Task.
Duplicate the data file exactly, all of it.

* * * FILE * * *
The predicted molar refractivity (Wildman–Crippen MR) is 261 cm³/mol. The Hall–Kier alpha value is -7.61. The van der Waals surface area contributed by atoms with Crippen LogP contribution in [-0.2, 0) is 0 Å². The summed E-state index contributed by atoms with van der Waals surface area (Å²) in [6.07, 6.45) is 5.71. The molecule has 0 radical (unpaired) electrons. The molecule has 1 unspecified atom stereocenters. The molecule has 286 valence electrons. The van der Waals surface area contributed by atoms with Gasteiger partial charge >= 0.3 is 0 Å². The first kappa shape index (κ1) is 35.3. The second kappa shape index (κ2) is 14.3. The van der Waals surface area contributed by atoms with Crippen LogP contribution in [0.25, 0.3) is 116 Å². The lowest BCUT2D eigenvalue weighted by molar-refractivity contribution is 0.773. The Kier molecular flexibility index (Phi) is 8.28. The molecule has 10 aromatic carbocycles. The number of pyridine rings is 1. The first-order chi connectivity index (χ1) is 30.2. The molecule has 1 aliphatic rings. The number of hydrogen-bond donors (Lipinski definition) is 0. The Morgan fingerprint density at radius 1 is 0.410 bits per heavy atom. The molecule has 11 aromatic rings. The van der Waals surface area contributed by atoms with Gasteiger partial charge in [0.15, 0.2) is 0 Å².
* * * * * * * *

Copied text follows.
The predicted molar refractivity (Wildman–Crippen MR) is 261 cm³/mol. The Hall–Kier alpha value is -7.61. The van der Waals surface area contributed by atoms with Crippen LogP contribution in [-0.2, 0) is 0 Å². The summed E-state index contributed by atoms with van der Waals surface area (Å²) in [6.07, 6.45) is 5.71. The molecule has 0 radical (unpaired) electrons. The molecule has 1 unspecified atom stereocenters. The molecule has 286 valence electrons. The van der Waals surface area contributed by atoms with Gasteiger partial charge >= 0.3 is 0 Å². The first kappa shape index (κ1) is 35.3. The second kappa shape index (κ2) is 14.3. The van der Waals surface area contributed by atoms with Crippen LogP contribution in [0.25, 0.3) is 116 Å². The lowest BCUT2D eigenvalue weighted by molar-refractivity contribution is 0.773. The Kier molecular flexibility index (Phi) is 8.28. The molecule has 10 aromatic carbocycles. The number of pyridine rings is 1. The first-order chi connectivity index (χ1) is 30.2. The molecule has 1 aliphatic rings. The number of hydrogen-bond donors (Lipinski definition) is 0. The Morgan fingerprint density at radius 1 is 0.410 bits per heavy atom. The molecule has 11 aromatic rings. The van der Waals surface area contributed by atoms with Gasteiger partial charge in [0.15, 0.2) is 0 Å².